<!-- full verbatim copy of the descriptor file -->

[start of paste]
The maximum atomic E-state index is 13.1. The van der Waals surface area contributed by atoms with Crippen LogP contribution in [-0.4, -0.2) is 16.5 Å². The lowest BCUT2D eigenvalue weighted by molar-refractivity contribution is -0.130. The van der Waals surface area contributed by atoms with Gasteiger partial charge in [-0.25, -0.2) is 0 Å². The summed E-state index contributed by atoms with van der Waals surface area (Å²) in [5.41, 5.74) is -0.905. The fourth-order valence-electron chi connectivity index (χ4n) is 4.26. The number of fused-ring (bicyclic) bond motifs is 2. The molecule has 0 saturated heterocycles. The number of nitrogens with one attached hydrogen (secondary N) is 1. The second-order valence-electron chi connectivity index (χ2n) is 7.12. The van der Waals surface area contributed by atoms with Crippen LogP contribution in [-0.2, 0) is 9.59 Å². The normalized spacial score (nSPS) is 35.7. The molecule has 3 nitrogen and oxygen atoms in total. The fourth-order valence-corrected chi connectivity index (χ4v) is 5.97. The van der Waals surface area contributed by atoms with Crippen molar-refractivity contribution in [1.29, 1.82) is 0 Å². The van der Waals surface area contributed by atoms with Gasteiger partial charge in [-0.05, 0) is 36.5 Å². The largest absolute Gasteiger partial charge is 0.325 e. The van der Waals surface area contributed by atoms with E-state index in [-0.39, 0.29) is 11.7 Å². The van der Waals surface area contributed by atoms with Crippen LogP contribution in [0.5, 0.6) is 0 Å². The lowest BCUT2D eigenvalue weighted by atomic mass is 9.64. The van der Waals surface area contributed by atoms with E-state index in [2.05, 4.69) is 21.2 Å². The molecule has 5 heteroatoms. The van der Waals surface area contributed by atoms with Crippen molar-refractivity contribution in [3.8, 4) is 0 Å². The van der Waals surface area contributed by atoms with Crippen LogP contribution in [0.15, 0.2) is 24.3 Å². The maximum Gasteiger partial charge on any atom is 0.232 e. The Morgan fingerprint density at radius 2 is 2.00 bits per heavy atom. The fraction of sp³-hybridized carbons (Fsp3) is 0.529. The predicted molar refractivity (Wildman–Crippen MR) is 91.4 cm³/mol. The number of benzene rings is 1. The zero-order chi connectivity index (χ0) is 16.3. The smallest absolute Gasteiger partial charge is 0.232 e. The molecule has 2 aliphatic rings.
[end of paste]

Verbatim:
The maximum atomic E-state index is 13.1. The van der Waals surface area contributed by atoms with Crippen LogP contribution in [-0.4, -0.2) is 16.5 Å². The lowest BCUT2D eigenvalue weighted by molar-refractivity contribution is -0.130. The van der Waals surface area contributed by atoms with Gasteiger partial charge in [-0.25, -0.2) is 0 Å². The summed E-state index contributed by atoms with van der Waals surface area (Å²) in [5.41, 5.74) is -0.905. The fourth-order valence-electron chi connectivity index (χ4n) is 4.26. The number of fused-ring (bicyclic) bond motifs is 2. The molecule has 0 saturated heterocycles. The number of nitrogens with one attached hydrogen (secondary N) is 1. The second-order valence-electron chi connectivity index (χ2n) is 7.12. The van der Waals surface area contributed by atoms with Crippen LogP contribution in [-0.2, 0) is 9.59 Å². The normalized spacial score (nSPS) is 35.7. The molecule has 3 nitrogen and oxygen atoms in total. The fourth-order valence-corrected chi connectivity index (χ4v) is 5.97. The van der Waals surface area contributed by atoms with Crippen molar-refractivity contribution in [1.29, 1.82) is 0 Å². The van der Waals surface area contributed by atoms with Gasteiger partial charge in [-0.05, 0) is 36.5 Å². The largest absolute Gasteiger partial charge is 0.325 e. The van der Waals surface area contributed by atoms with E-state index in [-0.39, 0.29) is 11.7 Å². The van der Waals surface area contributed by atoms with Crippen LogP contribution in [0.5, 0.6) is 0 Å². The lowest BCUT2D eigenvalue weighted by atomic mass is 9.64. The van der Waals surface area contributed by atoms with E-state index in [2.05, 4.69) is 21.2 Å². The molecule has 5 heteroatoms. The van der Waals surface area contributed by atoms with Crippen molar-refractivity contribution in [3.8, 4) is 0 Å². The van der Waals surface area contributed by atoms with Crippen LogP contribution in [0.15, 0.2) is 24.3 Å². The maximum Gasteiger partial charge on any atom is 0.232 e. The Morgan fingerprint density at radius 2 is 2.00 bits per heavy atom. The fraction of sp³-hybridized carbons (Fsp3) is 0.529. The predicted molar refractivity (Wildman–Crippen MR) is 91.4 cm³/mol. The number of benzene rings is 1. The zero-order chi connectivity index (χ0) is 16.3. The smallest absolute Gasteiger partial charge is 0.232 e. The molecule has 2 aliphatic rings.